The dark tale of a missing brother, a cat on drugs, a scientist who rediscovers himself, some metaphysical poetry, a girl who makes rain and a ton of great writing. That’s pretty much Monkeybicycle’s Issue 7 in a nutshell. The strength of the journal has always been its diversity of voices and the range of emotions they evoke, and the latest offering is no different. In its reading, a host of feelings arose: some euphoric, some disturbing, all totally entertaining. I don’t know how Mr. Seighman and company do it, but MB somehow is always able to collectively assert the full spectrum of reading experiences in a 200-page journal. It’s like a candy store, a smorgasbord for any reader, of any disposition. Here are just a few of the things I experienced while reading:
I cheered triumphantly at the final act from Carl, the ex-ballplayer turned gourmet chef whose restaurant is about to go under and cost him millions, in James Kaelan’s “Annals of Gastronomy.”
I found myself laughing out loud (while at work, where laughing never happens) reading about the cat Chopsticks who’s addicted to hard drugs, in Ryan Boudinot’s “Chopsticks.” Poor Chopsticks. He was a mess.
I was shocked, totally stunned, by a certain character’s surprise appearance in Shya Scanlon’s story about the call girl Téa, in “Waiting.” I thought it was all about Téa. It was, actually. I think.
I mourned for the dampness following Bianca in Roxane Gay’s “The Weight of Water,” about a girl who just can’t seem to shake the rain clouds.
I wondered and tensed up over what the hell happened exactly to Zach’s brother Vince in “My Brother’s Keeper” by Andrew Ervin.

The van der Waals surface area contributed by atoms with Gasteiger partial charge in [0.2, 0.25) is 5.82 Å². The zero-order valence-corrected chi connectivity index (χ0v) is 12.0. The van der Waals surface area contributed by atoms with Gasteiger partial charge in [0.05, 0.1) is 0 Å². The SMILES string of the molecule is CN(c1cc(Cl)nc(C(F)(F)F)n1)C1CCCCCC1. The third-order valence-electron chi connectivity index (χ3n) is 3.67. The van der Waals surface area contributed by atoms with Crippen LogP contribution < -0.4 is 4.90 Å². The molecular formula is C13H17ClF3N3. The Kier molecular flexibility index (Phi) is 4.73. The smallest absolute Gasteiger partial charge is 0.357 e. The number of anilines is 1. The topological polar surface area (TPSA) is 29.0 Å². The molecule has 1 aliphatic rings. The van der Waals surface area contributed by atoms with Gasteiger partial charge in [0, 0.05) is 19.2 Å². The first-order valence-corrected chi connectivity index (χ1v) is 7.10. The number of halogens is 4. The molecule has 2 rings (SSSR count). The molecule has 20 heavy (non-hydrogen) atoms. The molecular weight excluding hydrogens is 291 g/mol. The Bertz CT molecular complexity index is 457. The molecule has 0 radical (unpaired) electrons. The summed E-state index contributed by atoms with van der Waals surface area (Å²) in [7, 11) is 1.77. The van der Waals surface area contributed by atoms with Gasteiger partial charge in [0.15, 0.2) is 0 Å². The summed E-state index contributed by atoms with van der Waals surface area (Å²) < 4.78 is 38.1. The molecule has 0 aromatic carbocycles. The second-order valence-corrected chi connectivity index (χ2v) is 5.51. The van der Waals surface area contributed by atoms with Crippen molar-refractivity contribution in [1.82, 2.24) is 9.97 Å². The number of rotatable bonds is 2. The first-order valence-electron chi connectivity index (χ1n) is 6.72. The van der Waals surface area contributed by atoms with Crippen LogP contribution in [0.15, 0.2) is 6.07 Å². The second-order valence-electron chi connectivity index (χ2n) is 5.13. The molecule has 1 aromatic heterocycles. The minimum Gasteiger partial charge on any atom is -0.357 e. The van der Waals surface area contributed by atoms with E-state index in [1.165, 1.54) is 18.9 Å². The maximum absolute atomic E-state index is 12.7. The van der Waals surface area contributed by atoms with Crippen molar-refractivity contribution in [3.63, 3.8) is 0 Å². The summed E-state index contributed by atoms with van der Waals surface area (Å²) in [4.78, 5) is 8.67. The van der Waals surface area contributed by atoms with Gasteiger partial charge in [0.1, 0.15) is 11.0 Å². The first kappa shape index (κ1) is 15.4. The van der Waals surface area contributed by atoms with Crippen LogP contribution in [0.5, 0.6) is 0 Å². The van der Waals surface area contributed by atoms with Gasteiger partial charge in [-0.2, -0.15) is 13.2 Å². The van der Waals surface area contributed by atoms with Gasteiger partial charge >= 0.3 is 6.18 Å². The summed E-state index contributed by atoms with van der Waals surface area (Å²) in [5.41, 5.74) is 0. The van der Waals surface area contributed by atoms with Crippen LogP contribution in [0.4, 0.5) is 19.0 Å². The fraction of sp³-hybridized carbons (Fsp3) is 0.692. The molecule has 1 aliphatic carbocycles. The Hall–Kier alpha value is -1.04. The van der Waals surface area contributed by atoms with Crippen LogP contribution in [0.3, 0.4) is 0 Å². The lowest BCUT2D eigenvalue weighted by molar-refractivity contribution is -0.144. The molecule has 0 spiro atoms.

Angi Becker Stevens’ “Your Dreams and What They Mean” whisked me away to another reality, where dreams and waking life are one and the same.
My mind was blown into infinity by Yassen Vassilev’s poem “Amnesia During Meditation,” and Molly Gaudry’s three-part verse “Sadness, War, Heartbreak” contained a visceral melancholy that crumpled my being, but also awakened it.
I felt strangely sympathetic when Professor Hilbert, recently mourning the death of his wife and seeking to marry his housekeeper Marta, seeks solace with someone unexpected in Reed Hearne’s “It Takes Two Entangled.”
There were other things I felt, things too numerous or revealing to mention, and things you will probably feel, things you didn’t expect to feel, maybe, when you pick up Issue 7. This is all part of the fun. It’s a carnival ride and a feast. I don’t know what kind of magic cooked up such a feast, but this should be what reading is all about.